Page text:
When Hyakujo Osho delivered a certain series of sermons, an old man always followed the monks to the main hall and listened to him. When the monks left the hall, the old man would also leave. One day, however, he remained behind, and Hyakujo asked him, “Who are you, standing here before me?” The old man replied, “I am not a human being. In the old days of Kasyapa Buddha, I was a head monk, living here on this mountain. One day, a student asked me, ‘Does a man of enlightenment fall under the yoke of causation or not?’ I answered, ‘No, he does not.’ Since then, I have been doomed to undergo five hundred lives as a fox. I beg you now to give the turning word to release me from my life as a fox. Tell me, does a man of enlightenment fall under the yoke of causation or not?” Hyakujo answered, “He does not ignore causation.” No sooner had the old man heard these words than he was enlightened. Making his bows, he said, “I am emancipated from my life as a fox. I shall remain on this mountain. I have a favor to ask of you: would you please bury my body as that of a dead monk?”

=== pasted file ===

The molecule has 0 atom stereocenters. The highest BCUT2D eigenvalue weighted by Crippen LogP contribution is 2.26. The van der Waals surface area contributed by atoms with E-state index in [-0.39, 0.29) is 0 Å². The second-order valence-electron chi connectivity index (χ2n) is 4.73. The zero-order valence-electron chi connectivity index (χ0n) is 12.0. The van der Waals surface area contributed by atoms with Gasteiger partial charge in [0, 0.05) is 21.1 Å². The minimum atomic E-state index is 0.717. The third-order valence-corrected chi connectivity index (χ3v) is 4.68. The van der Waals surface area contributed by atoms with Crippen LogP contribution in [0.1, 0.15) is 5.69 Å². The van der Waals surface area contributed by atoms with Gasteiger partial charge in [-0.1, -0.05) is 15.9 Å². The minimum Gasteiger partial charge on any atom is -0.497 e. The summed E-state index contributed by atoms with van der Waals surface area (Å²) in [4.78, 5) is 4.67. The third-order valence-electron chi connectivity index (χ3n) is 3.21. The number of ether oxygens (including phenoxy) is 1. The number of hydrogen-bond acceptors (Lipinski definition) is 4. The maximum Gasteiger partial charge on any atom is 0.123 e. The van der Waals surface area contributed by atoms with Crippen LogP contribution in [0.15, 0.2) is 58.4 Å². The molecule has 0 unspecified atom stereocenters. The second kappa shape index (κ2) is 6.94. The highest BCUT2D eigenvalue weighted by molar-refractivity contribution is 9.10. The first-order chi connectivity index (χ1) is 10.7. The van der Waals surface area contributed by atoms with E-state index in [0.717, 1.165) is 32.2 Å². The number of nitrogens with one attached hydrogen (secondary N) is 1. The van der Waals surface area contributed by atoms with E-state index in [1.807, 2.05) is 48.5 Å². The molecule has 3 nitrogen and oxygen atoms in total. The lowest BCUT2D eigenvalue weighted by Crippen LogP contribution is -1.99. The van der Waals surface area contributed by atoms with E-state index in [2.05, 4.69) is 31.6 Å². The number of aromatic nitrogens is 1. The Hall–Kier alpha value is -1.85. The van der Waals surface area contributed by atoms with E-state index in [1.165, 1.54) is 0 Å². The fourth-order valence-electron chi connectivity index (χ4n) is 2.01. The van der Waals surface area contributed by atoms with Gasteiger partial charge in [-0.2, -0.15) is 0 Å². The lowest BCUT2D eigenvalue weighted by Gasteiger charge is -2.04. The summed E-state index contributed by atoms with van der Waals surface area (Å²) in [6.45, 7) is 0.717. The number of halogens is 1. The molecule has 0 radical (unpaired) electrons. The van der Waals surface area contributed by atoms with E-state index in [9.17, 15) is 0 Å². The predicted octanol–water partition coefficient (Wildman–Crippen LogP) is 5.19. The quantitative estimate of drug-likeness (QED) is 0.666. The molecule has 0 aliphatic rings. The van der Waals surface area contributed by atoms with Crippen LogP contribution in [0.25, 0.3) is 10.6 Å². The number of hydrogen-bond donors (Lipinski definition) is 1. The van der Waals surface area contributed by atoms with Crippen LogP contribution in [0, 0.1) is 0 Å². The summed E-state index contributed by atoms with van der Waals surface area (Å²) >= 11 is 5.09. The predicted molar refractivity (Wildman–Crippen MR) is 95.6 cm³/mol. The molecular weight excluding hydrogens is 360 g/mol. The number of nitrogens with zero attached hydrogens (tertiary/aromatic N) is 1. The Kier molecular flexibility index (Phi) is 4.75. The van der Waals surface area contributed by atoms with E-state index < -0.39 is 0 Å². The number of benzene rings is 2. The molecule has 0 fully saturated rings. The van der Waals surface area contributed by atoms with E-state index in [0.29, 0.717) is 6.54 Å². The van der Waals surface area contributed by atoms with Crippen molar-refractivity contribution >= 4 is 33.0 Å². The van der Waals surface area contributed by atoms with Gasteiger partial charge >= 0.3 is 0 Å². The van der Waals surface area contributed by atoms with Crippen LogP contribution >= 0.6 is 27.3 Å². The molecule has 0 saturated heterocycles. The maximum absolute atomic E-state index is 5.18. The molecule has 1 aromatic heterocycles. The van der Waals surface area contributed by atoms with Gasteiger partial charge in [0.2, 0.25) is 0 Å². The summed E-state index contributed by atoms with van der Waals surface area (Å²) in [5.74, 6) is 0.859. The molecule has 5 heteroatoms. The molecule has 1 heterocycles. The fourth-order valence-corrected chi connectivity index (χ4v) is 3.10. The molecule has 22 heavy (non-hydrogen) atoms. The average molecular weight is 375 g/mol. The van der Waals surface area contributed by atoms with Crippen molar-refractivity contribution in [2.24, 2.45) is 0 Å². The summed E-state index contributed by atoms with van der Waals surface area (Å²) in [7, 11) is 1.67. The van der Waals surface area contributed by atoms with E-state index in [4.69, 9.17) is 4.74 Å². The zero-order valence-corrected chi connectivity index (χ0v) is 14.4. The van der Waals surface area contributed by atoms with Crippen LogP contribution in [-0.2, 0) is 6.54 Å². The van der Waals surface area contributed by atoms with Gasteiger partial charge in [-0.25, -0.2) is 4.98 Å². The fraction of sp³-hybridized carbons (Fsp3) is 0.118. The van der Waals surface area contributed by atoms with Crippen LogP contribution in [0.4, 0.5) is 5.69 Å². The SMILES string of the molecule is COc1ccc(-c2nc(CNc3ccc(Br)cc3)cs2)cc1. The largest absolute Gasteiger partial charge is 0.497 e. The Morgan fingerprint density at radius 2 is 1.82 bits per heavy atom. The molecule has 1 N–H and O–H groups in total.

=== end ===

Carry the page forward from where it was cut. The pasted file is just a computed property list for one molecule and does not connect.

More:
Hyakujo had the director of the monks strike with the gavel and inform everyone that after the midday meal there would be a funeral service for a dead monk. The monks wondered at this, saying, “Everyone is in good health; nobody is in the sick ward. What does this mean?” After the meal, Hyakujo led the monks to the foot of a rock on the far side of the mountain and with his staff poked out the body of a fox and performed the ceremony of cremation. That evening he ascended the rostrum and told the monks the whole story. Obaku thereupon asked him, “The old man gave the wrong answer and was doomed to be a fox for five hundred rebirths. Now, suppose he had give the right answer, what would have happened then?” Hyakujo said, “Come up here to me and I will tell you.” Obaku went up to Hyakujo and hit him. Hyakujo clapped his hands with a laugh and exclaimed, “I was thinking that the barbarian had a red beard, but now I see before me the red-bearded barbarian himself.”
Not falling under causation: how could this make the monk a fox? Not ignoring causation: how could this make the old man emancipated. If you come to understand this, you will realize how old Hyakujo would have enjoyed five hundred rebirths as a fox.
Not falling, not ignoring:
Two faces of one die.
Not ignoring, not falling:
A thousand errors, a million mistakes.
This koan has been popping up in my mind for some time now. I’m not sure why, but the line about not ignoring causation in particular seems to grab my attention. A friend recently gave a talk about a different story involving th monk Huang Po, Obaku in this story, reminding me of this koan yet again.
With a smile and a gleam in the The old Worthies offer us a dilema. With which horn will you choose to be gored?